• 123. When dealing with complex stuff, you always feel, you can use some rest.
  • 124. When you use ReST, things are simpler
  • 125. Benefits of REST - Roy Fielding
  • 126. Uniform resources having identifiers increases reuse potential
  • 127. Uniform interface hides implementation details supporting low coupling
  • 128. Hypertext allows for late binding leading to reduction in attempted inappropriate accesses and resultant errors
  • 129. Server failures don't befuddle client state leading, while shared state is easily recoverable leading to improved fault tolerance
  • 130. Supports gradual and fragmented change across organisations.
  • 131. Services can be layered, clustered and cached leading to improved scalability
  • 132. ReST extends the very capabilities that made WWW successful into application design and architecture
  • 133. What are these characteristics of static W W W and ReST?
  • 134. You can connect to any web server if you know the home page URL You can connect to ReST application if you know the starting URI
  • 135. On the home page you can view the content along with the appropriate hyperlinks which suggest appropriate paths for you to traverse The response will provide you important initial content along with hyperlinks which describe their nature to navigate to other resources
  • 136. You can navigate to the next page by clicking on the hyperlink You can conduct an operation by performing a POST/GET/PUT/DELETE on one of the suggested URIs
  • 137. You can save the hyperlink URL, bookmark it or email it to you boss or tweet it to your friends A ReST client can store a URI for future use or embed it as a foreign key in other resources that it maintains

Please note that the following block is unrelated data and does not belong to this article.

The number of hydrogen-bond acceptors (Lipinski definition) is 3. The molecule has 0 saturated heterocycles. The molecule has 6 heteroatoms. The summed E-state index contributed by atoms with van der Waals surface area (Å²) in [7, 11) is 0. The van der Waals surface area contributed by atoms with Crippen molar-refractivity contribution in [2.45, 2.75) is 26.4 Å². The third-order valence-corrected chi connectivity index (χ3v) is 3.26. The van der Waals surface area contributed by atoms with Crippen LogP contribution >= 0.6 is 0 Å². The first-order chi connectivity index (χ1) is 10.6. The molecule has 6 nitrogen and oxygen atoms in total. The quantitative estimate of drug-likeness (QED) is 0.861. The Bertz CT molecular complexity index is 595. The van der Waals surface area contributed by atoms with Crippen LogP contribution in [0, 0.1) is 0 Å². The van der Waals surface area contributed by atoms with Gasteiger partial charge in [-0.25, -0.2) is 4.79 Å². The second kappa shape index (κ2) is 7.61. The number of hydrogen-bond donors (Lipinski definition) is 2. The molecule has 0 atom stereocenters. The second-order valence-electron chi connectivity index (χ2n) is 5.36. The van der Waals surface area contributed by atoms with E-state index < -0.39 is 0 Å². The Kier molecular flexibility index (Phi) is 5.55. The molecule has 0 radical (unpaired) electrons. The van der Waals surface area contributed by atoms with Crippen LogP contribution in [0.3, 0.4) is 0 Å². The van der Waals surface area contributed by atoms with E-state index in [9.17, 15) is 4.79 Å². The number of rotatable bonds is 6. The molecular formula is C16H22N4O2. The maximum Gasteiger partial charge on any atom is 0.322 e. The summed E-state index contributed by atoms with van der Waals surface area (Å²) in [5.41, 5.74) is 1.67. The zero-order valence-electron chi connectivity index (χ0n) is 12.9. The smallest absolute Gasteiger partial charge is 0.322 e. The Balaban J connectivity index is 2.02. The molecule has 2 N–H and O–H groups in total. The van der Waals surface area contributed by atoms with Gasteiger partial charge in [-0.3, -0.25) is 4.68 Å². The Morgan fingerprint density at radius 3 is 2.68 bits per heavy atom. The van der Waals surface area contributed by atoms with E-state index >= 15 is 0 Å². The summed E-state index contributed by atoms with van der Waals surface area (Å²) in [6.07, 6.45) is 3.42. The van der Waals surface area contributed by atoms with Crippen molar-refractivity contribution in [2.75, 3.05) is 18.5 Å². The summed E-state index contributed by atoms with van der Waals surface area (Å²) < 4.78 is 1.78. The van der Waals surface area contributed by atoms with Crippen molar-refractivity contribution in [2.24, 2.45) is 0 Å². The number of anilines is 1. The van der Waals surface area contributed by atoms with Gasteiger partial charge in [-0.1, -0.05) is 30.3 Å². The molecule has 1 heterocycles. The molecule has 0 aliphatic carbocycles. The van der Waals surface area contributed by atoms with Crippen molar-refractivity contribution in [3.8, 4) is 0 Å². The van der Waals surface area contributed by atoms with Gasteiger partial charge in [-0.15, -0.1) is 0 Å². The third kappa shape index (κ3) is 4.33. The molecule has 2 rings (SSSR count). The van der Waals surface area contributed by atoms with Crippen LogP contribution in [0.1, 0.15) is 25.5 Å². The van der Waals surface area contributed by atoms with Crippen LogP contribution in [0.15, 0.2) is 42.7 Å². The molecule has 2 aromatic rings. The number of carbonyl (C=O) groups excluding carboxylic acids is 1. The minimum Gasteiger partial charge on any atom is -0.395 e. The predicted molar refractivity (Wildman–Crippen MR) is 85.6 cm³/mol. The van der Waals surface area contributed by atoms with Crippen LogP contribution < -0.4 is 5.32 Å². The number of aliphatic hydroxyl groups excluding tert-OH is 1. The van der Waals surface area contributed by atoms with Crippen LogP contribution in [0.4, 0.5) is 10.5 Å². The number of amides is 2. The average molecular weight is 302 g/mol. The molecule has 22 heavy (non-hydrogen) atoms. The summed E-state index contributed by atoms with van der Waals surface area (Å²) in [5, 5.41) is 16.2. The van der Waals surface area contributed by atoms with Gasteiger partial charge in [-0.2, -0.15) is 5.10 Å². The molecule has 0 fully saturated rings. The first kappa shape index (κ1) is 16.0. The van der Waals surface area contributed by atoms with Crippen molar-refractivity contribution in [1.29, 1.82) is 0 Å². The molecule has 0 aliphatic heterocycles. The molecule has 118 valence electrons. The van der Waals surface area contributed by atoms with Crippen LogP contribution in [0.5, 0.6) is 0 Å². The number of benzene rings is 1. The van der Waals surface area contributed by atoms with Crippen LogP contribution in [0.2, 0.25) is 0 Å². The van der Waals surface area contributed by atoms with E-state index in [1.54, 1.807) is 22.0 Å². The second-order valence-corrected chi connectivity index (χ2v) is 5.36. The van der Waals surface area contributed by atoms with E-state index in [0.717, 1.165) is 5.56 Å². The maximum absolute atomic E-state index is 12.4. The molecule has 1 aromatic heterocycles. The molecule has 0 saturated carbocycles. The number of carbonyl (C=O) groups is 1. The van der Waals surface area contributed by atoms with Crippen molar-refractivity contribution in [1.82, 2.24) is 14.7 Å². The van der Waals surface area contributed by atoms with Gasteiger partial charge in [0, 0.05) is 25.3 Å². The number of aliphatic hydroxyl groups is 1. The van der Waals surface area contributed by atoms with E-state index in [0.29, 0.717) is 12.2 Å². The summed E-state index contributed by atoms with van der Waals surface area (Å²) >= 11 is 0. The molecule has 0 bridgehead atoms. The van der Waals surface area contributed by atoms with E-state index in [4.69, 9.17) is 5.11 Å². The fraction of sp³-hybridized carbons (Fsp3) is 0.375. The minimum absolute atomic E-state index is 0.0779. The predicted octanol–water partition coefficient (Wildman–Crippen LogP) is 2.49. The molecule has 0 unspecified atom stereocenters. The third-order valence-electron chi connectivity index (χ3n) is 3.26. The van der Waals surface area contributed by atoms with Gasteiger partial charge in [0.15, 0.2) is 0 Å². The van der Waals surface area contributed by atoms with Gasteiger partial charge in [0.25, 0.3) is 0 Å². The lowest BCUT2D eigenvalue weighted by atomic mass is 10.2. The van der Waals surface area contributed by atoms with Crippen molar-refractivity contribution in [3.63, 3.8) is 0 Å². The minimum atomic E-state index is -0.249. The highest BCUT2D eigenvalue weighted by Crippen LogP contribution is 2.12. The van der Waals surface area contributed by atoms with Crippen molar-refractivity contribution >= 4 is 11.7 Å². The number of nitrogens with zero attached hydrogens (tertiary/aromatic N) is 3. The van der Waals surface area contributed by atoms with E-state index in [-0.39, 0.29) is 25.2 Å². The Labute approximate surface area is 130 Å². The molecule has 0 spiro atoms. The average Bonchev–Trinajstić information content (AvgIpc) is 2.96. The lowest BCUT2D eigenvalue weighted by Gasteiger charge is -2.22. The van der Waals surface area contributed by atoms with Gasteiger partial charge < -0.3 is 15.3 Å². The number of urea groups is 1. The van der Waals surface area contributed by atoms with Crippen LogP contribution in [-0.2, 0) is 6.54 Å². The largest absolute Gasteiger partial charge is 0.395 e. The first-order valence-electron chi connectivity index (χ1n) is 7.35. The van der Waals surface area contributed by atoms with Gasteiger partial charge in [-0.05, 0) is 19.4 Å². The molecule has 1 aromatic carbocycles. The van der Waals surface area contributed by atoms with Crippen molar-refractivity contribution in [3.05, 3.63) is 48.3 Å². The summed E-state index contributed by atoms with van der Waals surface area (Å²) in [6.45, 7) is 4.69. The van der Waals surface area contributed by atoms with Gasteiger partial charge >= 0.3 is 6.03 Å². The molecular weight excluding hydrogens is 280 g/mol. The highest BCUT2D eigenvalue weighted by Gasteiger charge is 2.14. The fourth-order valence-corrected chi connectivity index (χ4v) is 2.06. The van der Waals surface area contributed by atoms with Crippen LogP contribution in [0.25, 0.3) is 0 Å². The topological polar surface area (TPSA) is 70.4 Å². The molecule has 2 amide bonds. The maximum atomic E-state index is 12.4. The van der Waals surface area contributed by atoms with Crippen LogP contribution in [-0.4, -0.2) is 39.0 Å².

• 138. They will not need to repeat your sequence of steps. They will be able to directly access the page given the URL. The receiving ReST client will be able to directly access the earlier stored URI without going through a sequence of pages
  • 139. You can save the contents of any page by saving its HTML representation You can save the representation of any resource into a XML / Document database
  • 140. You can modify the contents of the web pages by entering data in forms (and even full page content in blogs, Wikis etc.) and POSTing them. You can perform PUT, POST and DELETE operations on resources to modify them
  • 141. You can upload new files by browsing for the file on your desktop and submitting the button on appropriately configured pages (PUT file) You can add new resources by conducting the POST operation
  • 142. The server retains no information about the pages you've traversed The server retains no information about you or the pages you've traversed
  • 143. The server can send you different media types (eg. HTML, PDF, Videos etc.) by describing these media types in the headers The server sends the metadata describing the resource representation inband with the representation
  • 144. Did you notice there is no global internet registry for website discovery ? There is no registry required for ReST applications